Sunday, February 03, 2013

Early 15th c. Recipes for Sealing Wax

[Fol. 173, v.]
For to make reed wex. Take a pound of whight wex, and throwe therinne a quartroun of terbentyne, and melte hem two togidere; and if thou wolt asaye it if it be weel gummed, caste a litil in coold watir, and thanne asaye it if it be tendre, and if it be tendre it is weel gummed. Thanne loke thou have redy oz. 1 of vermyloun, smal grounde, al so smal as ony poudre, and whanne thi wex and thi terbentyne is hoot molten, anoon rijt throwe yn thi poudre of thi vermeloun, and sette it adoun of the fier, and styre it weel, and meynge it weel togidere til it be coold, and thanne thou hast good reed wex y-mad.

For to make grene wex. Take lj. 1 of whight wex, and quart 1. of terbentyne, and medle hem togidere, and asaye if it be weel gummed as thou haddist the rede wex right in the same maner, and thanne take an ounce of vertegrece smal broken, and y-grounden upon a marbil stoon, and throwe it in the matere, and styre it til it be coold, and thanne thu hast good grene wex. 

Quartroun: quarter of a pound

Terbentyne is not spirit of turpentine, but terebinth resin. Dammar resin is used similarly in modern encaustic painting, mixed with beeswax to add gloss, toughness and hardness, and to raise the melting point. 

I have been unable to obtain terebinth resin, but I have experimented with mastic resin. Terebinth is produced by the terebinth tree, Pistacia terebinthus and Pistacia palaestina.  Mastic is produced by the mastic tree, Pistacia lentiscus. They are members of the same genus, and so closely related that Pistacia saportae is believed to be a hybrid between P. terebinthus and P. lentiscus.

Mastic and dammar have similar properties when used as a varnish or to temper wax, but less dammar needs to be added to the beeswax for the same hardness, and mastic is much more expensive.

I experimented with a mixture of mastic and beeswax, in the proportion of the above recipe. Mastic has a higher melting point than beeswax, so I melted it first on a pan with a digital thermometer, and then mixed in beeswax. The result, as expected, was harder than untempered beeswax, with a higher melting point. It seemed somewhat softer than a typical recipe for contemporary encaustic medium which uses one part dammar resin to six parts beeswax, but a dammar based recipe could achieve similar hardness by adding more beeswax.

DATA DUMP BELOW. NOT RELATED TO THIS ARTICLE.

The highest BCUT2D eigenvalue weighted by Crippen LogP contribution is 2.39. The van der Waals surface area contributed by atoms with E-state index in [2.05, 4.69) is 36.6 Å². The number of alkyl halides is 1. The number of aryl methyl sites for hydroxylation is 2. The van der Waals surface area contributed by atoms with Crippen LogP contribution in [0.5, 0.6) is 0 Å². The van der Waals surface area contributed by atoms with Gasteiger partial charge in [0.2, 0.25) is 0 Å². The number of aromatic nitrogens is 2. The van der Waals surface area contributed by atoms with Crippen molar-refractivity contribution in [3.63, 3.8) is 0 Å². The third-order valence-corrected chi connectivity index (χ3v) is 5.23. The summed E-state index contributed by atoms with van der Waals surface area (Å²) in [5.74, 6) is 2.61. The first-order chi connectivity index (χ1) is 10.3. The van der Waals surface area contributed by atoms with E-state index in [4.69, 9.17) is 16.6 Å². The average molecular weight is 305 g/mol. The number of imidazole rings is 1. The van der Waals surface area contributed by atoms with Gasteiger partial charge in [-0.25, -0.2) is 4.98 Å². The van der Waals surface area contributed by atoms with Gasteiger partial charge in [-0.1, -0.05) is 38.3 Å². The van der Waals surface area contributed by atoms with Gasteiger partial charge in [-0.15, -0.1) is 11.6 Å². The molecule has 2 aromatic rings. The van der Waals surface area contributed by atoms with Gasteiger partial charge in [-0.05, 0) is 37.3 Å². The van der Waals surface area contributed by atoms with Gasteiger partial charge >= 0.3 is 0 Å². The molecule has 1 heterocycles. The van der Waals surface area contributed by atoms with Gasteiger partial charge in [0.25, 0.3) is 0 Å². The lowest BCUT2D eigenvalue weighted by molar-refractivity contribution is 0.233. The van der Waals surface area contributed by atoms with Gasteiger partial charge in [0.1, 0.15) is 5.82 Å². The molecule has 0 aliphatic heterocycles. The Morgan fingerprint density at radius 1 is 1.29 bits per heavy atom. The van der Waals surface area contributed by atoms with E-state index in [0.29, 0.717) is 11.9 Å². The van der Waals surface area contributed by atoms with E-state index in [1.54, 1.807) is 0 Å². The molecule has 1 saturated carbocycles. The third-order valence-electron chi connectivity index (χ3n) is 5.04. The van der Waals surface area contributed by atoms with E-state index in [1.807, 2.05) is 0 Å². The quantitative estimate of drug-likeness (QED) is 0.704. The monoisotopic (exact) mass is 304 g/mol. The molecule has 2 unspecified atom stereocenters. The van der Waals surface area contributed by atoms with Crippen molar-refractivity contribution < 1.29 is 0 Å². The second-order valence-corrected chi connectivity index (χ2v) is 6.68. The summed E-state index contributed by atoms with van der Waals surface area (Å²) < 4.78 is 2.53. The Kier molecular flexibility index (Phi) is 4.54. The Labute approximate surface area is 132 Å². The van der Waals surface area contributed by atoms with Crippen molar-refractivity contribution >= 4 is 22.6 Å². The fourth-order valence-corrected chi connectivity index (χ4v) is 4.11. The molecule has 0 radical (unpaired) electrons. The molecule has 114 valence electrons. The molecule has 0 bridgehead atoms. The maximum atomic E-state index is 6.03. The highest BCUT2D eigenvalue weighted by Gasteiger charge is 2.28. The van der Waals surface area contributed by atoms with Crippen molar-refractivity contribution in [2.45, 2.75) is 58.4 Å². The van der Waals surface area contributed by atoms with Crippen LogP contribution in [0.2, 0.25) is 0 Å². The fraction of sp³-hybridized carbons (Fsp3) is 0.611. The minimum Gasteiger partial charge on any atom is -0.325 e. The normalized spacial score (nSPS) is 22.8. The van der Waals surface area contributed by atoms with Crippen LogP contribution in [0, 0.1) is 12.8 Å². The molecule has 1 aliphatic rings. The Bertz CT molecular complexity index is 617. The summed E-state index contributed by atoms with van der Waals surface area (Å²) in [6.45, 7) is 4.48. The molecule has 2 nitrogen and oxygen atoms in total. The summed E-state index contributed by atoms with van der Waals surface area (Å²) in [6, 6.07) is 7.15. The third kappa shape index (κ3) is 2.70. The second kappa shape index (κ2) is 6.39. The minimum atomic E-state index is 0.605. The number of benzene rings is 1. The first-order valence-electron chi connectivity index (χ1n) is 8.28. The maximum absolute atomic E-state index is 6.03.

Wax for wax tablets would probably use a higher proportion of beeswax than sealing wax. Artists' encaustic medium would serve well as sealing wax, but I believe from my experiments that three parts beeswax mixed with two parts encaustic medium would serve better for a writing tablet.

Encaustic medium using dammar resin is available, with our without pigment, from any well equipped art supply store.  You can make it yourself, and if you want it in quantity you will spend less on materials. The process is tricky, however, since the temperature at which dammar resin dissolves is awkwardly close to the temperature beeswax starts to smoke. And smoking beeswax is a bad thing.

For small projects, I believe prepared encaustic medium is a better starting point.
British Museum MS. Sloane, No. 73 in British Archaeological Association. 1845. The Journal of the British Archaeological Association: for the encouragement and prosecution of researches into the arts and monuments of the early and middle ages. London: British Archaeological Association. Vol. 1 p. 152

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